8.5: Hydration of alkenes - addition of H2O by oxymercuration (2023)

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    After completing this section, you should be able to.

    1. Write an equation for the hydration of an alkene with sulfuric acid.
    2. Write an equation for the formation of an alcohol from an alkene by the oxymercuring-demercuring process.
    3. Identify the alkene, the reactants, or both that must be used to produce a specific alcohol by the oxymercuring-demercuring process.
    4. Write the reaction mechanism of an alkene with mercury(II) acetate in aqueous tetrahydrofuran (THF).
    key terms

    Make sure you can define the key terms below and use them in context.

    • hydration
    • oxymercuration
    study notes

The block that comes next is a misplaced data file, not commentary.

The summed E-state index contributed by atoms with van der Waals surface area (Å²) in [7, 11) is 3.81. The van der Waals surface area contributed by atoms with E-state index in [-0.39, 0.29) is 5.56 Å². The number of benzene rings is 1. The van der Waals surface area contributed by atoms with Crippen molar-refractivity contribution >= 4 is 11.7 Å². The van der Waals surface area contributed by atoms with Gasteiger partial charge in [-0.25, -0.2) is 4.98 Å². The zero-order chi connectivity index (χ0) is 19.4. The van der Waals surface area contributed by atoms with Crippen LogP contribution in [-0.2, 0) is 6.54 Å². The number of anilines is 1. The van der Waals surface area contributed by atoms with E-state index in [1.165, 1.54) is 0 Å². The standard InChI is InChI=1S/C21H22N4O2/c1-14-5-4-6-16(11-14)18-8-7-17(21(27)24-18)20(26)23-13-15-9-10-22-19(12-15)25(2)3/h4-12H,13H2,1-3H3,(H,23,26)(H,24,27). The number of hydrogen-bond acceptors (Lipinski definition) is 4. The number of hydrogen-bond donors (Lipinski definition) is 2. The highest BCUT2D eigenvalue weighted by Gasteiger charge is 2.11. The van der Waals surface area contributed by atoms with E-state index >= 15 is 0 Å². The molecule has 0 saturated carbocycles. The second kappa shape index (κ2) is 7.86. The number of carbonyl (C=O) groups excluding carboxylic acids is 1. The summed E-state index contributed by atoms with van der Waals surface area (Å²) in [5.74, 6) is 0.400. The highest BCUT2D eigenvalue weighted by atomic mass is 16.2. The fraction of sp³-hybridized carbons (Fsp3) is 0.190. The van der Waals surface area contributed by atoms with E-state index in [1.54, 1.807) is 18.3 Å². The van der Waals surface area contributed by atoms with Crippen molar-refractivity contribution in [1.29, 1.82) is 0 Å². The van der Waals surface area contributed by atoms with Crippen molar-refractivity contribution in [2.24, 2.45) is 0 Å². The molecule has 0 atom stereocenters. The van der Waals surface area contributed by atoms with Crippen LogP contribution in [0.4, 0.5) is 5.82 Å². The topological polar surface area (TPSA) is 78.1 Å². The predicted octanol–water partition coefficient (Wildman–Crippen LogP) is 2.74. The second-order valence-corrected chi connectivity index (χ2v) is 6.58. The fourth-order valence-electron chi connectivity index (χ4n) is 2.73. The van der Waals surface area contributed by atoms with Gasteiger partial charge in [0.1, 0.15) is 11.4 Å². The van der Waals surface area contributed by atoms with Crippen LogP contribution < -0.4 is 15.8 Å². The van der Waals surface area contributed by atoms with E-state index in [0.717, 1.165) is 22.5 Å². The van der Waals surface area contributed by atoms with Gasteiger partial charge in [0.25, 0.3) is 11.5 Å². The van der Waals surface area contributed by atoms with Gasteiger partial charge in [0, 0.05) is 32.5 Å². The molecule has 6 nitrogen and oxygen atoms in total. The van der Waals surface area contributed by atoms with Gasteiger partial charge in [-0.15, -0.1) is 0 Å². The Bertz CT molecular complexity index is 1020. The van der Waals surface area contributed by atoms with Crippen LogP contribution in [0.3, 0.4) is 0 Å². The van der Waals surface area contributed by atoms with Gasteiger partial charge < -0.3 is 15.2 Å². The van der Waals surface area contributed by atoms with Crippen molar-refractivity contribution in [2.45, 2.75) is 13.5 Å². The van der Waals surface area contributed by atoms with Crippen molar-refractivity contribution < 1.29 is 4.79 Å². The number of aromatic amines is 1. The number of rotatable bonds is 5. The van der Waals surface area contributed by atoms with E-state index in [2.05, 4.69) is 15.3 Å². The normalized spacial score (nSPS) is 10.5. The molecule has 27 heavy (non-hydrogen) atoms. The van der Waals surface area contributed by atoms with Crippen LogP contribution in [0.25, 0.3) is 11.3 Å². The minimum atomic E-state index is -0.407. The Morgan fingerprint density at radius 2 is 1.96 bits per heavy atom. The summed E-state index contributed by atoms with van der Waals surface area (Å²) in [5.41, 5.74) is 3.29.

oxymercurationis the reaction of an alkene with mercury(II) acetate in aqueous THF followed by reduction with sodium borohydride. The final product is an alcohol.

    It is important that you recognize the similarity between the mechanisms of bromination and oxymercuration. Recognizing these similarities will help you reduce the amount of factual information you need to remember.

    Mercury acetate, or mercury(II) acetate to give it the preferred IUPAC name, is written as Hg(OAc).2; comparing this formula with the formula Hg(O2CCH3)2, you can equate Ac with -COCH3. In fact, Ac is an abbreviation for the acetyl group with the structure shown below, as well as other similar abbreviations you will come across.

    Ac (acetyl) 8.5: Hydration of alkenes - addition of H2O by oxymercuration (1)
    I (methyl) 8.5: Hydration of alkenes - addition of H2O by oxymercuration (2)
    Y (ethyl) 8.5: Hydration of alkenes - addition of H2O by oxymercuration (3)
    PRnorte(norte-propyl) 8.5: Hydration of alkenes - addition of H2O by oxymercuration (4)
    PRUE(isopropyl) 8.5: Hydration of alkenes - addition of H2O by oxymercuration (5)
    OT(Third-Butyl) 8.5: Hydration of alkenes - addition of H2O by oxymercuration (6)